Although I frequently make fun of artificial intelligence due to some of its inherent limitations for certain situations, the fact remains that when AI works well, it works extremely well. Additionally, as big data gets bigger, AI becomes stronger. This is proven by current trends in healthcare technology.

No one would deny that the screening colonoscopy is an invasive procedure. That is exactly why many people search for every opportunity to use some kind of a substitute process. Researchers have been attempting to satisfy this demand. An Israeli health-tech company, Medial EarlySign has created a blood test called ColonFlag that capitalizes on AI and big data to determine colon cancer risk. The blood test performs rather well as Paul Tullis reports (“Colonoscopy? I’ll Take a Blood Test” Bloomberg Businessweek. January 15, 2018, pp. 24–25):

ColonFlag . . . predicts colon cancer twice as well as the fecal exam that’s the industry-standard colonoscopy alternative. . . . ColonFlag compares new blood tests against a patient’s previous diagnostics, as well as Medial’s proprietary database of 20 million anonymized tests spanning three decades and three continents, to evaluate the patient’s likelihood of harboring cancer.” (p. 24)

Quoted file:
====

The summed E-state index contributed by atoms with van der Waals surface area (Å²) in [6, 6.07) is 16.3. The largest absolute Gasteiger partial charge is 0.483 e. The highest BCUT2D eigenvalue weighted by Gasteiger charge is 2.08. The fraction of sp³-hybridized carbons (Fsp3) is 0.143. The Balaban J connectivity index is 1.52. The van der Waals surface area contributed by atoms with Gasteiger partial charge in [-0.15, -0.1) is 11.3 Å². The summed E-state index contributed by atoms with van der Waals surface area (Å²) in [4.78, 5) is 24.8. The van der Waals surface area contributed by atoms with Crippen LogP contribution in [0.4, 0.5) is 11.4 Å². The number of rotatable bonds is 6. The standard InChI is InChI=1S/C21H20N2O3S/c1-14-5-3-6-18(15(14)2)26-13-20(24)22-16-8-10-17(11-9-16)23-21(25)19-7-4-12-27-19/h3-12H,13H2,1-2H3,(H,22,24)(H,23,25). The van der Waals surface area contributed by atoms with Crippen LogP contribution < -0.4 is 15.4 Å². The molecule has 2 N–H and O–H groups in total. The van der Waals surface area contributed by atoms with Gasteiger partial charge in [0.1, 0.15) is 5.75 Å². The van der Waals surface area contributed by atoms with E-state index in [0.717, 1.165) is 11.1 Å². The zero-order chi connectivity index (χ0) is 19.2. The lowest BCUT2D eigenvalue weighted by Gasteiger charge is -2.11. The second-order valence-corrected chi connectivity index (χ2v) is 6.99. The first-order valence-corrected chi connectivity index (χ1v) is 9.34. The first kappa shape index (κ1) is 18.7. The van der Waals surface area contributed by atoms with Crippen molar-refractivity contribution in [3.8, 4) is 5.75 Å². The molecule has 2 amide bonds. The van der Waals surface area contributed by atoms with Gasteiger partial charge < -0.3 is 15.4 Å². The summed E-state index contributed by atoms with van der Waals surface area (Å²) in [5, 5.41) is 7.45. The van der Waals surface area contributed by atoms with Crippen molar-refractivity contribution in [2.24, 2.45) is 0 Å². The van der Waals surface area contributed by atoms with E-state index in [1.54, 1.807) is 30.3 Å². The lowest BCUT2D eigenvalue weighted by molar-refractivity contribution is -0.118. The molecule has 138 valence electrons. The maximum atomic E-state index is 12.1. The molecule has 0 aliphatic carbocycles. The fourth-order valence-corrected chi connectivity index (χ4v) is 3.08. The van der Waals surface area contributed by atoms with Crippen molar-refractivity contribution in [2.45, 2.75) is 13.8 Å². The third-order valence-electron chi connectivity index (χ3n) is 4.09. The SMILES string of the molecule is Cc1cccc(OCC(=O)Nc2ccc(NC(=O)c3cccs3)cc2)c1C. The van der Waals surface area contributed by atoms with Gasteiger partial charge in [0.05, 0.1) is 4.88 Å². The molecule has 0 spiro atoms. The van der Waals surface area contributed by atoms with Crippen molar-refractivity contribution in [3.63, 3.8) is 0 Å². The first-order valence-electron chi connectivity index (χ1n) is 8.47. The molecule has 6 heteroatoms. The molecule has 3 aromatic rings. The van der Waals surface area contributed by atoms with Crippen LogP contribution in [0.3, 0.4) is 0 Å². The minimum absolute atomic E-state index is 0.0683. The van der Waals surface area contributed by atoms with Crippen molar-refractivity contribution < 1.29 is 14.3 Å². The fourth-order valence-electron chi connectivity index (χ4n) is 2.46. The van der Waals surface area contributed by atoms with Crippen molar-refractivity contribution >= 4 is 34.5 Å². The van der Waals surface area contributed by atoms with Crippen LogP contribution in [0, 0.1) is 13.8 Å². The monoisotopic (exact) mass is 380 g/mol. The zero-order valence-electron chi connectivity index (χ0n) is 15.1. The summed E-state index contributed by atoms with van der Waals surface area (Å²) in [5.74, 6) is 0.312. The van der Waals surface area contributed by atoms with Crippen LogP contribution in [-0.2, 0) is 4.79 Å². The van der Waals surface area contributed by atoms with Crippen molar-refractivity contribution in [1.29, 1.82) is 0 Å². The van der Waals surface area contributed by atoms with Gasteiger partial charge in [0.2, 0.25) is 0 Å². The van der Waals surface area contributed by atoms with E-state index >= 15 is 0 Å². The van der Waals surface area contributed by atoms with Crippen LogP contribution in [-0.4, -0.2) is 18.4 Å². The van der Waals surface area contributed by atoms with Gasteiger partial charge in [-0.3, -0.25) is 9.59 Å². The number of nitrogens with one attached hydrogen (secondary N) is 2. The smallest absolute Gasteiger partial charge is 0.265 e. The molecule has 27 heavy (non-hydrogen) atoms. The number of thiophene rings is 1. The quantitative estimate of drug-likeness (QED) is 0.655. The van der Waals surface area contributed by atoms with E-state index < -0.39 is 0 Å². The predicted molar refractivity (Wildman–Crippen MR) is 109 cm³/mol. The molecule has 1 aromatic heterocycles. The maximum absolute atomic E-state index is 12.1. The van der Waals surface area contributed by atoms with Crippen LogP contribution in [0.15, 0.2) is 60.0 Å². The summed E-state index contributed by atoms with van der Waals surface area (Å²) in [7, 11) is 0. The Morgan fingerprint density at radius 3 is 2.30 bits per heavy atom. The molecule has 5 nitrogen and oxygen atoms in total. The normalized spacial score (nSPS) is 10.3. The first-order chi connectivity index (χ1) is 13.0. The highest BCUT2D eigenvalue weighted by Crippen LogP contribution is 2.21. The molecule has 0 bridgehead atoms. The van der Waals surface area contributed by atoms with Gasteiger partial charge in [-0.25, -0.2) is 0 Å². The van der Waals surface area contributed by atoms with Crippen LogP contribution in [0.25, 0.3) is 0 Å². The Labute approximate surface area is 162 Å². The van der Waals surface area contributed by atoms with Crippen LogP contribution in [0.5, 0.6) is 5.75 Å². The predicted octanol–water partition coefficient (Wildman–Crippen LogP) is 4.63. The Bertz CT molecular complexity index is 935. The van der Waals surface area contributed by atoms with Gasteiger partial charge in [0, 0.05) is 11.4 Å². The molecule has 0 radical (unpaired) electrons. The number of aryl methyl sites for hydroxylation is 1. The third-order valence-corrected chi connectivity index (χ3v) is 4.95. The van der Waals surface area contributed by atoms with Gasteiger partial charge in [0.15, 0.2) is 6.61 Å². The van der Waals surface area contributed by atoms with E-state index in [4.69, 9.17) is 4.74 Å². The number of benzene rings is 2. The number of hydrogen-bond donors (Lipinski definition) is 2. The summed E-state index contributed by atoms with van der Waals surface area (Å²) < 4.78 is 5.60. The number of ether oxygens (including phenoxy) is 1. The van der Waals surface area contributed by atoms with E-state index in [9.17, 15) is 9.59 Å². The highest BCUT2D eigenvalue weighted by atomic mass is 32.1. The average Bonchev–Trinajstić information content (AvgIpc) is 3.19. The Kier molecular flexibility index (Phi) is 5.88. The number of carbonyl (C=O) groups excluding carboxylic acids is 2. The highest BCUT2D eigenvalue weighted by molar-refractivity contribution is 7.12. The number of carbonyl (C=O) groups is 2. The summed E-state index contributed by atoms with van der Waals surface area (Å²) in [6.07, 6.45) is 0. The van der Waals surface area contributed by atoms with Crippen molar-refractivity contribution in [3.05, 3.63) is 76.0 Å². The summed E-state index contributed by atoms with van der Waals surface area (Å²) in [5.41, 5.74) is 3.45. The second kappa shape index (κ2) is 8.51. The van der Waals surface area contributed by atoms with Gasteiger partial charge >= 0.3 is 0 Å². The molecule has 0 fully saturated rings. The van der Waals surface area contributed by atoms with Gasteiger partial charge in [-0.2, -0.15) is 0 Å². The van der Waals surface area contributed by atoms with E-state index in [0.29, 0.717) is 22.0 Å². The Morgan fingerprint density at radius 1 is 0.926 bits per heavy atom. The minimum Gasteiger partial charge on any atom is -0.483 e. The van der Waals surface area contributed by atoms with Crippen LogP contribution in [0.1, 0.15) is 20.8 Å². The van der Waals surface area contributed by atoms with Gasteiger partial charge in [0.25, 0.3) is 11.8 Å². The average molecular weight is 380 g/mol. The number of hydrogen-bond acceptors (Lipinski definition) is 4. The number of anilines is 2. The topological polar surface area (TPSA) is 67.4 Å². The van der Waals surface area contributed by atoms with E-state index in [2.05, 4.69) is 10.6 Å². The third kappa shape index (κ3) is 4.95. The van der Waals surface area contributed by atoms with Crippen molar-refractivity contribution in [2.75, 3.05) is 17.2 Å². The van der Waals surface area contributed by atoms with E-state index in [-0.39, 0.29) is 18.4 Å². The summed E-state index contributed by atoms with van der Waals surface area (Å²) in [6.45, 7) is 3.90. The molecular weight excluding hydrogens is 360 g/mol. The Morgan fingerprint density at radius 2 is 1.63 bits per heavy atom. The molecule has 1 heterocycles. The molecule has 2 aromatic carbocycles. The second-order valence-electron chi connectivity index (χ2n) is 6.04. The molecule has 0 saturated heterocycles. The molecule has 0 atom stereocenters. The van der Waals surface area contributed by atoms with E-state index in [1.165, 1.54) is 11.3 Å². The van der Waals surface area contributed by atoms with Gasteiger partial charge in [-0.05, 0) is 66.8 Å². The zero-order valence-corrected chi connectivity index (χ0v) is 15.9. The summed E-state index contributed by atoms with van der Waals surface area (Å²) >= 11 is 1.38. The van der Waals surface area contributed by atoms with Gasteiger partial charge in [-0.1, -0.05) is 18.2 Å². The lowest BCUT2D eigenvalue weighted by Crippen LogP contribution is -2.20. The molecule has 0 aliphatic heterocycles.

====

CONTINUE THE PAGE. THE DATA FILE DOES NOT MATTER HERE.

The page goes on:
Another excellent example of AI’s value in healthcare is mammogram interpretation. Houston Methodist Hospital is using AI software for this task with much more effectiveness compared to human doctors. Authors Frank Malcolm, Paul Roehrig, and Ben Pring summarize (What to Do When Machines Do Everything: How to Get Ahead in a World of AI, Algorithms, Bots, and Big Data. Hoboken, New Jersey: John Wiley & Sons, Inc., 2017):

AI software . . . interprets [mammogram results] 30 times faster than doctors and with 99% accuracy. By contrast, mammograms reviewed by humans result in unnecessary biopsies nearly 20% of the time.” (p. 2)

You’ve heard of safety in numbers. AI and big data are proving the concept in exciting new dimensions.

About James Meadows

Currently I serve as a training team manager for Johnson Controls at a customer-care center in Kansas City. Additionally, I am a business consultant, a freelance corporate writer, an Assembly of God ordained minister, a Civil Air Patrol chaplain, and a blogger. I believe we are living in the most fascinating times of human history. To maximize the opportunities these times present, I have a passionate interest in leadership development and organizational success, both of which I view as inextricably linked.

Comments are closed.